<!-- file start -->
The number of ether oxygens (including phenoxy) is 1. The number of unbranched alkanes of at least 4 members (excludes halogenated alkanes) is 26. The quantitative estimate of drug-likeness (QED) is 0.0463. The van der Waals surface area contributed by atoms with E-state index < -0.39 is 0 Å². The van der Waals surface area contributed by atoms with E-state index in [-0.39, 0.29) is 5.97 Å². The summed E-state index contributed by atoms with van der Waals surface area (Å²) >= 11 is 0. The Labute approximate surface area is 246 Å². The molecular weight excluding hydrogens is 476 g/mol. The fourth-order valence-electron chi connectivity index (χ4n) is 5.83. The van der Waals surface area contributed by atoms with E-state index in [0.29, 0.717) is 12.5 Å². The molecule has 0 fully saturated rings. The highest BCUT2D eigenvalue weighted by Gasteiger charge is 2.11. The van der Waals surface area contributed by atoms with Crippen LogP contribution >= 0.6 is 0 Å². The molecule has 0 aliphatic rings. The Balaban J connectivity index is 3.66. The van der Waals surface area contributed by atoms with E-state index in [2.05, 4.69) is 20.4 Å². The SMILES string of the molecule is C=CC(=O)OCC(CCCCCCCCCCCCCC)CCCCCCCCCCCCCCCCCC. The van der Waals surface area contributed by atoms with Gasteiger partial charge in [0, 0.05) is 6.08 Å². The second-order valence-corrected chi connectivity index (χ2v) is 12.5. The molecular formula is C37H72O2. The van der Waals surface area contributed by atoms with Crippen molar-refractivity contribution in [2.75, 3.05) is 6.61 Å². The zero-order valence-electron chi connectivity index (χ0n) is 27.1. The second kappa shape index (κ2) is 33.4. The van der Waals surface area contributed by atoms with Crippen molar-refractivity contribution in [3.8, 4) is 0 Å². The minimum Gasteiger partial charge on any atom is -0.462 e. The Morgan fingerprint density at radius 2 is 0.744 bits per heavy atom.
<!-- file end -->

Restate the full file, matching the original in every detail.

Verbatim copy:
The number of ether oxygens (including phenoxy) is 1. The number of unbranched alkanes of at least 4 members (excludes halogenated alkanes) is 26. The quantitative estimate of drug-likeness (QED) is 0.0463. The van der Waals surface area contributed by atoms with E-state index < -0.39 is 0 Å². The van der Waals surface area contributed by atoms with E-state index in [-0.39, 0.29) is 5.97 Å². The summed E-state index contributed by atoms with van der Waals surface area (Å²) >= 11 is 0. The Labute approximate surface area is 246 Å². The molecular weight excluding hydrogens is 476 g/mol. The fourth-order valence-electron chi connectivity index (χ4n) is 5.83. The van der Waals surface area contributed by atoms with E-state index in [0.29, 0.717) is 12.5 Å². The molecule has 0 fully saturated rings. The highest BCUT2D eigenvalue weighted by Gasteiger charge is 2.11. The van der Waals surface area contributed by atoms with Crippen LogP contribution >= 0.6 is 0 Å². The molecule has 0 aliphatic rings. The Balaban J connectivity index is 3.66. The van der Waals surface area contributed by atoms with E-state index in [2.05, 4.69) is 20.4 Å². The SMILES string of the molecule is C=CC(=O)OCC(CCCCCCCCCCCCCC)CCCCCCCCCCCCCCCCCC. The van der Waals surface area contributed by atoms with Gasteiger partial charge in [0, 0.05) is 6.08 Å². The second-order valence-corrected chi connectivity index (χ2v) is 12.5. The molecular formula is C37H72O2. The van der Waals surface area contributed by atoms with Crippen molar-refractivity contribution in [2.75, 3.05) is 6.61 Å². The zero-order valence-electron chi connectivity index (χ0n) is 27.1. The second kappa shape index (κ2) is 33.4. The van der Waals surface area contributed by atoms with Crippen molar-refractivity contribution in [3.8, 4) is 0 Å². The minimum Gasteiger partial charge on any atom is -0.462 e. The Morgan fingerprint density at radius 2 is 0.744 bits per heavy atom.